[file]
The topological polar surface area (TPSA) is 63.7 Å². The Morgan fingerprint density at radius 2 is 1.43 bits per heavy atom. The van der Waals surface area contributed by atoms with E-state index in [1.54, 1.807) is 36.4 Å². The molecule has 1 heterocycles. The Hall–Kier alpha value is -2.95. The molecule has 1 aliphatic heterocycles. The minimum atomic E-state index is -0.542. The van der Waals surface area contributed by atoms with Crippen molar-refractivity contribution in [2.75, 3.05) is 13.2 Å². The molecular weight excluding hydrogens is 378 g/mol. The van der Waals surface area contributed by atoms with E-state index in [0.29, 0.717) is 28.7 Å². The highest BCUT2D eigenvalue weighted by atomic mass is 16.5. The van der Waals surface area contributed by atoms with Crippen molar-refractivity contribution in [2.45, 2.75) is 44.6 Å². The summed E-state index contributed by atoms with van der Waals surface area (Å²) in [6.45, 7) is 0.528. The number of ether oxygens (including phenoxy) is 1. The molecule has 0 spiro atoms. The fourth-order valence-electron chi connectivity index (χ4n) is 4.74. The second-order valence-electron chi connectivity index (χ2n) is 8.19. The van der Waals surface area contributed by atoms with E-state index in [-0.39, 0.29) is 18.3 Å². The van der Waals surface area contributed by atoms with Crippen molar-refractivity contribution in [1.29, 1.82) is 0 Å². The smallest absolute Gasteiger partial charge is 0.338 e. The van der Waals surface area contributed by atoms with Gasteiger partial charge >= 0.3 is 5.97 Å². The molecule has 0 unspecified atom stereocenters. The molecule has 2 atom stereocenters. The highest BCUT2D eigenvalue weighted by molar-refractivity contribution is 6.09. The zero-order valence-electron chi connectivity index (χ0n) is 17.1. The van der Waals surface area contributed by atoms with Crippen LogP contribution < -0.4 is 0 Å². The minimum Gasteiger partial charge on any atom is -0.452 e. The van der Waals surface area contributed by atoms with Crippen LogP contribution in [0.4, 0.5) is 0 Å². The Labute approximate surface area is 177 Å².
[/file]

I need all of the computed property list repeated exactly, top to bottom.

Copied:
The topological polar surface area (TPSA) is 63.7 Å². The Morgan fingerprint density at radius 2 is 1.43 bits per heavy atom. The van der Waals surface area contributed by atoms with E-state index in [1.54, 1.807) is 36.4 Å². The molecule has 1 heterocycles. The Hall–Kier alpha value is -2.95. The molecule has 1 aliphatic heterocycles. The minimum atomic E-state index is -0.542. The van der Waals surface area contributed by atoms with Crippen molar-refractivity contribution in [2.75, 3.05) is 13.2 Å². The molecular weight excluding hydrogens is 378 g/mol. The van der Waals surface area contributed by atoms with E-state index in [0.29, 0.717) is 28.7 Å². The highest BCUT2D eigenvalue weighted by atomic mass is 16.5. The van der Waals surface area contributed by atoms with Crippen molar-refractivity contribution in [2.45, 2.75) is 44.6 Å². The summed E-state index contributed by atoms with van der Waals surface area (Å²) in [6.45, 7) is 0.528. The number of ether oxygens (including phenoxy) is 1. The molecule has 0 spiro atoms. The fourth-order valence-electron chi connectivity index (χ4n) is 4.74. The second-order valence-electron chi connectivity index (χ2n) is 8.19. The van der Waals surface area contributed by atoms with E-state index in [-0.39, 0.29) is 18.3 Å². The van der Waals surface area contributed by atoms with Crippen molar-refractivity contribution in [1.29, 1.82) is 0 Å². The smallest absolute Gasteiger partial charge is 0.338 e. The van der Waals surface area contributed by atoms with Gasteiger partial charge >= 0.3 is 5.97 Å². The molecule has 0 unspecified atom stereocenters. The molecule has 2 atom stereocenters. The highest BCUT2D eigenvalue weighted by molar-refractivity contribution is 6.09. The zero-order valence-electron chi connectivity index (χ0n) is 17.1. The van der Waals surface area contributed by atoms with Crippen LogP contribution < -0.4 is 0 Å². The minimum Gasteiger partial charge on any atom is -0.452 e. The van der Waals surface area contributed by atoms with Crippen LogP contribution in [0.4, 0.5) is 0 Å². The Labute approximate surface area is 177 Å².